Another Side of the Broken Immigration System
May 02, 2011 - Posted by Maurice Belanger
At the end of March, and again in early April, Immigration and Customs Enforcement agents conducted enforcement actions at two Detroit elementary schools. These actions unleashed a firestorm of public criticism, and resulted in a decision by ICE headquarters to investigate these and other incidents in Detroit.
The ICE union, in a statement, denied allegations that the school was being raided and blamed ICE headquarters for indicating the agents may have been acting against ICE policy.
ICE agents are, according to their union, feeling besieged. The publication Working In These Times reported on an e-mail interview with the ICE union president Chris Crane. Mr. Crane noted that, in a survey of local ICE union leaders, the number one issue the leaders felt needed addressing was “redefine officers, agents and employees to the American public.” A couple of excerpts from that interview:
ICE employees are ridiculed and hated by all; from the public, to special interest groups, to other law enforcement agencies and the media, to politicians and our own president.
Our employees are incredibly understaffed and absolutely overwhelmed with their workloads, but remain dedicated and work extremely hard for extremely long hours every day, but in the end practically everyone has some type of negative opinion about them.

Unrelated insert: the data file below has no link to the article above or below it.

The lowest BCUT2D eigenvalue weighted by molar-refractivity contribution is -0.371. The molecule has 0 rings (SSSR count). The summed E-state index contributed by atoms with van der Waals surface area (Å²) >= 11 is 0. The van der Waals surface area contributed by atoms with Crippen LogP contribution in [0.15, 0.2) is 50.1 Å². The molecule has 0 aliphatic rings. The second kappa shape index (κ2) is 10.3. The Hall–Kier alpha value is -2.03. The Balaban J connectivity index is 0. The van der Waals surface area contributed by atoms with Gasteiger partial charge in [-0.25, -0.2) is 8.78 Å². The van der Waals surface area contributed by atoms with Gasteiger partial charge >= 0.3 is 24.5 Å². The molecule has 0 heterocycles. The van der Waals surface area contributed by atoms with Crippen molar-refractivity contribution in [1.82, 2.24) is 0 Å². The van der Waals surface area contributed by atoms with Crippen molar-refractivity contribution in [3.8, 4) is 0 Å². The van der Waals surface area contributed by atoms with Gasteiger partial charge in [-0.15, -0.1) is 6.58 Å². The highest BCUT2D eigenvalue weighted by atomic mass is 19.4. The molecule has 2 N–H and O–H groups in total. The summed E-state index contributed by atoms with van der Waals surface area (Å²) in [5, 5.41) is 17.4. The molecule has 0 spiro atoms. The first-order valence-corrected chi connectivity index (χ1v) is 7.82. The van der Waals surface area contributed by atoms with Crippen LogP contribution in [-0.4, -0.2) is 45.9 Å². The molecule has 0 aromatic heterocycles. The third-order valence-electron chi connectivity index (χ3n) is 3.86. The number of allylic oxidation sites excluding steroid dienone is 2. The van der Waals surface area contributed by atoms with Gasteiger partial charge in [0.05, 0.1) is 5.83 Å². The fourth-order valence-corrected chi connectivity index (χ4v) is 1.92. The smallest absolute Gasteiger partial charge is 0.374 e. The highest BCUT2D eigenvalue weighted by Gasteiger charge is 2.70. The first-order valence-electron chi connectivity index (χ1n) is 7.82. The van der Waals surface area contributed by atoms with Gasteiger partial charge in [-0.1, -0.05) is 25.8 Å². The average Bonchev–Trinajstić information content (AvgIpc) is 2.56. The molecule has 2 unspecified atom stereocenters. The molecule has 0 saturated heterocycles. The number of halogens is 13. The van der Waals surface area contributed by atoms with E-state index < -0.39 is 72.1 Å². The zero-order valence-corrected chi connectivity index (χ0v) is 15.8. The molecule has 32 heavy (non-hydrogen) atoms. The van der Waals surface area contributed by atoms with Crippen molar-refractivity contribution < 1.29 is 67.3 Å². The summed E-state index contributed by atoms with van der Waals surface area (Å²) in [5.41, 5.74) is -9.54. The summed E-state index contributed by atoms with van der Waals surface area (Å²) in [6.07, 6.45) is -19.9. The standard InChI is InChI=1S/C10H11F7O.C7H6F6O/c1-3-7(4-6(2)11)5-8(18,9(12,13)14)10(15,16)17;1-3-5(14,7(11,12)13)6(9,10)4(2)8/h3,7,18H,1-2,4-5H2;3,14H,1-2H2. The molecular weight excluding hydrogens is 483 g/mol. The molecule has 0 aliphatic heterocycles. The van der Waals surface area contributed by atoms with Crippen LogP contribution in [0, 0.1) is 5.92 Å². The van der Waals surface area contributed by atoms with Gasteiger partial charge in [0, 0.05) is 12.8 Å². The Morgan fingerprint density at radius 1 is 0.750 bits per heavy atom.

Here is the real problem: ICE agents are charged with enforcing broken immigration laws that Congress has, for the past 10 years, refused to fix.
Ordinarily, a law enforcement agent might expect public appreciation for arresting a criminal who might pose a threat to the public. ICE agents do some of that, but they also arrest community members who pose no danger and are loved and respected by a lot of people. To the extent that ICE agents stray from the agency’s own rules and priorities, they are, in the public’s eye, not arresting people who are public safety threats, but people who are friends, co-workers, classmates and parents of classmates, employees, parishioners, neighbors. These are people who, having lived in the U.S. for years and who have been contributing members of communities all across the U.S., should be given a way to gain legal status. That’s Congress’ job, and it doesn’t look like Congress will be doing their job anytime soon.
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